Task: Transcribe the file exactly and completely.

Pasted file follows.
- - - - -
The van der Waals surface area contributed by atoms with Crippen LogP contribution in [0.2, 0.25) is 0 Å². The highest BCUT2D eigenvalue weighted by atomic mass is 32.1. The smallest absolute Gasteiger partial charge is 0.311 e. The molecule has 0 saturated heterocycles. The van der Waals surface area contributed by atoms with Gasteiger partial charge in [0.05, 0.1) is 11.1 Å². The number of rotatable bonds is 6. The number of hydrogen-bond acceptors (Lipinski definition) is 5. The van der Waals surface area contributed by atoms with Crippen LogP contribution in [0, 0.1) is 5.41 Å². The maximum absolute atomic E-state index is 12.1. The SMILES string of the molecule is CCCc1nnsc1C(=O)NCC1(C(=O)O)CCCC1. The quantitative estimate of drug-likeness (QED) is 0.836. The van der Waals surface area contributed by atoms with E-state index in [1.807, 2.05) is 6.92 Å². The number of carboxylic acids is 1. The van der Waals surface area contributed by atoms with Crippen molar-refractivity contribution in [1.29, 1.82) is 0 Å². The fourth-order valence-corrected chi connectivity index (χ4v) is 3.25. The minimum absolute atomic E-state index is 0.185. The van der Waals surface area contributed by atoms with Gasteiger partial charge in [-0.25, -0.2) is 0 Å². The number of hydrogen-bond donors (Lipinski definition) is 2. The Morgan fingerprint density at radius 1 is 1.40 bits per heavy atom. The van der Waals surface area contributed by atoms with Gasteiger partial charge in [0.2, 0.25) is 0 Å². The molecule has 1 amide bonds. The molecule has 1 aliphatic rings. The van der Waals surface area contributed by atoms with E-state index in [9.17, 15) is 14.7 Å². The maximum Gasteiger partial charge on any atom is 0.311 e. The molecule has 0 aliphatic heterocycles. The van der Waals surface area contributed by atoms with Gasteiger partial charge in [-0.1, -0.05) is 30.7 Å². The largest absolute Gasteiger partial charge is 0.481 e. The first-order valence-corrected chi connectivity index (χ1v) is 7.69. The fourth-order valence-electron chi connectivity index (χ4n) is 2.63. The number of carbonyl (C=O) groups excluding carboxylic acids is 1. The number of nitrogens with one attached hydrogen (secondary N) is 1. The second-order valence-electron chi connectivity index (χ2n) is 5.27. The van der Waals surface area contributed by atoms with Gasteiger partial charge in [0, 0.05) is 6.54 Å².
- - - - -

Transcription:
The van der Waals surface area contributed by atoms with Crippen LogP contribution in [0.2, 0.25) is 0 Å². The highest BCUT2D eigenvalue weighted by atomic mass is 32.1. The smallest absolute Gasteiger partial charge is 0.311 e. The molecule has 0 saturated heterocycles. The van der Waals surface area contributed by atoms with Gasteiger partial charge in [0.05, 0.1) is 11.1 Å². The number of rotatable bonds is 6. The number of hydrogen-bond acceptors (Lipinski definition) is 5. The van der Waals surface area contributed by atoms with Crippen LogP contribution in [0, 0.1) is 5.41 Å². The maximum absolute atomic E-state index is 12.1. The SMILES string of the molecule is CCCc1nnsc1C(=O)NCC1(C(=O)O)CCCC1. The quantitative estimate of drug-likeness (QED) is 0.836. The van der Waals surface area contributed by atoms with E-state index in [1.807, 2.05) is 6.92 Å². The number of carboxylic acids is 1. The van der Waals surface area contributed by atoms with Crippen molar-refractivity contribution in [1.29, 1.82) is 0 Å². The fourth-order valence-corrected chi connectivity index (χ4v) is 3.25. The minimum absolute atomic E-state index is 0.185. The van der Waals surface area contributed by atoms with Gasteiger partial charge in [-0.25, -0.2) is 0 Å². The number of hydrogen-bond donors (Lipinski definition) is 2. The Morgan fingerprint density at radius 1 is 1.40 bits per heavy atom. The van der Waals surface area contributed by atoms with Gasteiger partial charge in [0.2, 0.25) is 0 Å². The molecule has 1 amide bonds. The molecule has 1 aliphatic rings. The van der Waals surface area contributed by atoms with E-state index in [9.17, 15) is 14.7 Å². The maximum Gasteiger partial charge on any atom is 0.311 e. The molecule has 0 aliphatic heterocycles. The van der Waals surface area contributed by atoms with Gasteiger partial charge in [-0.1, -0.05) is 30.7 Å². The largest absolute Gasteiger partial charge is 0.481 e. The first-order valence-corrected chi connectivity index (χ1v) is 7.69. The fourth-order valence-electron chi connectivity index (χ4n) is 2.63. The number of carbonyl (C=O) groups excluding carboxylic acids is 1. The number of nitrogens with one attached hydrogen (secondary N) is 1. The second-order valence-electron chi connectivity index (χ2n) is 5.27. The van der Waals surface area contributed by atoms with Gasteiger partial charge in [0, 0.05) is 6.54 Å².